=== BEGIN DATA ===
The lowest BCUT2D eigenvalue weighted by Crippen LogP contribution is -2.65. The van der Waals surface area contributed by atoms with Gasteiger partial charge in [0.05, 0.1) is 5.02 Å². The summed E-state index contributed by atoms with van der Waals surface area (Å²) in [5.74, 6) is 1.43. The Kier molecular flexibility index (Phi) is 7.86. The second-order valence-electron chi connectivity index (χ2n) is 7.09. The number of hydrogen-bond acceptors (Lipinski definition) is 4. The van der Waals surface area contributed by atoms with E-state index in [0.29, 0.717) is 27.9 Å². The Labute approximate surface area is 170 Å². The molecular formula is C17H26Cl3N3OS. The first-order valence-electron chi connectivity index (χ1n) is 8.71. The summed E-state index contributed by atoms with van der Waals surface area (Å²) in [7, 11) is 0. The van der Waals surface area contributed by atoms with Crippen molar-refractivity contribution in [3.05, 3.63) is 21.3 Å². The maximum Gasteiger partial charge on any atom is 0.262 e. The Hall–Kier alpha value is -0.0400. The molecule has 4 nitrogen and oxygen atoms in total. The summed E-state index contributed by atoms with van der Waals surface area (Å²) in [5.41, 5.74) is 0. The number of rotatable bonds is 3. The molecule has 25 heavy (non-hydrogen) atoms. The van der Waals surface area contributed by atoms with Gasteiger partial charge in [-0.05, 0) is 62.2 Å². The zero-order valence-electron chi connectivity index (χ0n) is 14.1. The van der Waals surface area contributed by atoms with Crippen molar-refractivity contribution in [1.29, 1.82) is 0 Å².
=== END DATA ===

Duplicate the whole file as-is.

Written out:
The lowest BCUT2D eigenvalue weighted by Crippen LogP contribution is -2.65. The van der Waals surface area contributed by atoms with Gasteiger partial charge in [0.05, 0.1) is 5.02 Å². The summed E-state index contributed by atoms with van der Waals surface area (Å²) in [5.74, 6) is 1.43. The Kier molecular flexibility index (Phi) is 7.86. The second-order valence-electron chi connectivity index (χ2n) is 7.09. The number of hydrogen-bond acceptors (Lipinski definition) is 4. The van der Waals surface area contributed by atoms with E-state index in [0.29, 0.717) is 27.9 Å². The Labute approximate surface area is 170 Å². The molecular formula is C17H26Cl3N3OS. The first-order valence-electron chi connectivity index (χ1n) is 8.71. The summed E-state index contributed by atoms with van der Waals surface area (Å²) in [7, 11) is 0. The van der Waals surface area contributed by atoms with Crippen molar-refractivity contribution in [3.05, 3.63) is 21.3 Å². The maximum Gasteiger partial charge on any atom is 0.262 e. The Hall–Kier alpha value is -0.0400. The molecule has 4 nitrogen and oxygen atoms in total. The summed E-state index contributed by atoms with van der Waals surface area (Å²) in [5.41, 5.74) is 0. The number of rotatable bonds is 3. The molecule has 25 heavy (non-hydrogen) atoms. The van der Waals surface area contributed by atoms with Gasteiger partial charge in [-0.05, 0) is 62.2 Å². The zero-order valence-electron chi connectivity index (χ0n) is 14.1. The van der Waals surface area contributed by atoms with Crippen molar-refractivity contribution in [1.29, 1.82) is 0 Å².